Q: I am looking to buy a house for the first time and I want to know what to plan for, and I know lenders are tight these days. How big a down payment should I expect to have to make?
A: Low down payments are not as common as they were a few years ago, but they are hardly an endangered species. What you need as a down payment on a mortgage depends somewhat on your circumstances, and also on what you want to accomplish.
While mortgage lenders are not as welcoming as they were during the last decade's housing boom, current mortgage rates remain very low, and low down payments are common enough to make this a decent market for qualified first-time buyers.
The National Association of Realtors reports that as of mid-2014, 66 percent of first-time home buyers were making down payments of 6 percent or less. Back in 2009, 74 percent of first-time home buyers were making down payments of 6 percent or less, so low down payments are somewhat less common than they used to be. Even so, with nearly two-thirds of first-time home buyers still in this category, low down payments remain the norm.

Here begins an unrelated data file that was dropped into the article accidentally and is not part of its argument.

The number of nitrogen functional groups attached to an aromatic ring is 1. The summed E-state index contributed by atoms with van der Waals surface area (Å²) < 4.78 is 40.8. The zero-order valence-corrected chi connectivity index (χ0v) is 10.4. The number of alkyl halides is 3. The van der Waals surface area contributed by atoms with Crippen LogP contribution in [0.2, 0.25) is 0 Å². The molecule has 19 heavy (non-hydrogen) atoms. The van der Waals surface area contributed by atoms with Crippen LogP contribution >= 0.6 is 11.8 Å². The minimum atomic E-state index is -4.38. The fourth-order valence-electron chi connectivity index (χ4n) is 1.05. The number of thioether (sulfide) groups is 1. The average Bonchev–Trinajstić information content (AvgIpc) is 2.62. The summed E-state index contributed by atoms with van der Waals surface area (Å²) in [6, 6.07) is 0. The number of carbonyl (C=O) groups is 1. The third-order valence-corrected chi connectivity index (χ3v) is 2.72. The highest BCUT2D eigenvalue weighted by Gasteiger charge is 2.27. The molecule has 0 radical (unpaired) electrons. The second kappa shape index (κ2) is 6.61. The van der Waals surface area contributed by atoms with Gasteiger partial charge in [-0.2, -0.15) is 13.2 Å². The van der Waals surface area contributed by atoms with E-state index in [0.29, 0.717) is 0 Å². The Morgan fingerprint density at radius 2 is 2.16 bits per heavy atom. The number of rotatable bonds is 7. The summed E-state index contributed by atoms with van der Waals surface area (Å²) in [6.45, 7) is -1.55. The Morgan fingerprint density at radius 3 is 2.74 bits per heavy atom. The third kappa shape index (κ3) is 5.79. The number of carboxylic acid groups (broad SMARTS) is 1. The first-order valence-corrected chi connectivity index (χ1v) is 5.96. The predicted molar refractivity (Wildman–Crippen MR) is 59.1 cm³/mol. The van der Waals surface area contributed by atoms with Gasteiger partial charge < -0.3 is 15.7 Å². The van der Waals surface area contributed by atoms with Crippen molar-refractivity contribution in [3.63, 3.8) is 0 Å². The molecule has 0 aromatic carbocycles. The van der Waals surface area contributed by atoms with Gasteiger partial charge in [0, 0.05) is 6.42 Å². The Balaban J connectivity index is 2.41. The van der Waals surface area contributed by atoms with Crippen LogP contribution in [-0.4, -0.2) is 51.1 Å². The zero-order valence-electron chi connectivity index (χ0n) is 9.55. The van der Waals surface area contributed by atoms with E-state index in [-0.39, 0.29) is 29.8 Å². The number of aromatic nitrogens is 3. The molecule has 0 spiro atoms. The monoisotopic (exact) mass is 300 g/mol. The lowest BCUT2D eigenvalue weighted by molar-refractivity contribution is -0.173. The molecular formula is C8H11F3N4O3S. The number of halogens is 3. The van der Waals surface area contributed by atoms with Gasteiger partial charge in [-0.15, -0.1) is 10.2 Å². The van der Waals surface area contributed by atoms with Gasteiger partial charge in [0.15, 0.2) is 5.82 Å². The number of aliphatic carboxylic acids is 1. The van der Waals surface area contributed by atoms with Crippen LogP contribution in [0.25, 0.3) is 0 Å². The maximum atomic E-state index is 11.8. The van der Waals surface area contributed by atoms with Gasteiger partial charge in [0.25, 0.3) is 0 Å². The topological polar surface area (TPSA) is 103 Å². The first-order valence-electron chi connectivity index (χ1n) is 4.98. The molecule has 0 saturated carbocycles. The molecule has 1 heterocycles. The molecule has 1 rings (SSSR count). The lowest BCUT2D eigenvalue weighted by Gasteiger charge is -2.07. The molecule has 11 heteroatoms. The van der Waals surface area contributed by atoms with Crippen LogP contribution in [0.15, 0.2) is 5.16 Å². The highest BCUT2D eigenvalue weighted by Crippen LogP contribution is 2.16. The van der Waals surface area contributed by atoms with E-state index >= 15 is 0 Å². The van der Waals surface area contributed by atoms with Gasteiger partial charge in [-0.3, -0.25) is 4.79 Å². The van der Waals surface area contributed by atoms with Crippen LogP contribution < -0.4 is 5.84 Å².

The catch is that this partly depends on your credit history. Lenders have gotten much more cautious after being burned by the sub-prime crisis, so if there are some bad marks on your credit, you may well be facing a down payment in the 20 percent range -- if you can get approved for a mortgage at all.
While some buyers are forced by their credit histories to make larger down payments, others actually choose to put more money into the house up front. Why? For one thing, low-down-payment loans for first-time buyers usually come via programs like FHA mortgages that require the borrower to pay mortgage insurance, and the higher the loan-to-value ratio, the bigger the mortgage insurance premium (MIP). A bigger down payment lowers the ratio of the loan to the value of the property, and thus by making a bigger down payment with good credit, you can save money on the MIP.
With current mortgage rates being so low, there is one argument to be made against a larger down payment, however. If it will take you a long time to save for a bigger down payment, you might miss out on those low mortgage rates. So, if you have the money handy, a larger down payment may make sense. If you are starting saving from scratch though, you might want to opt for a smaller one that will allow you to get a loan sooner.
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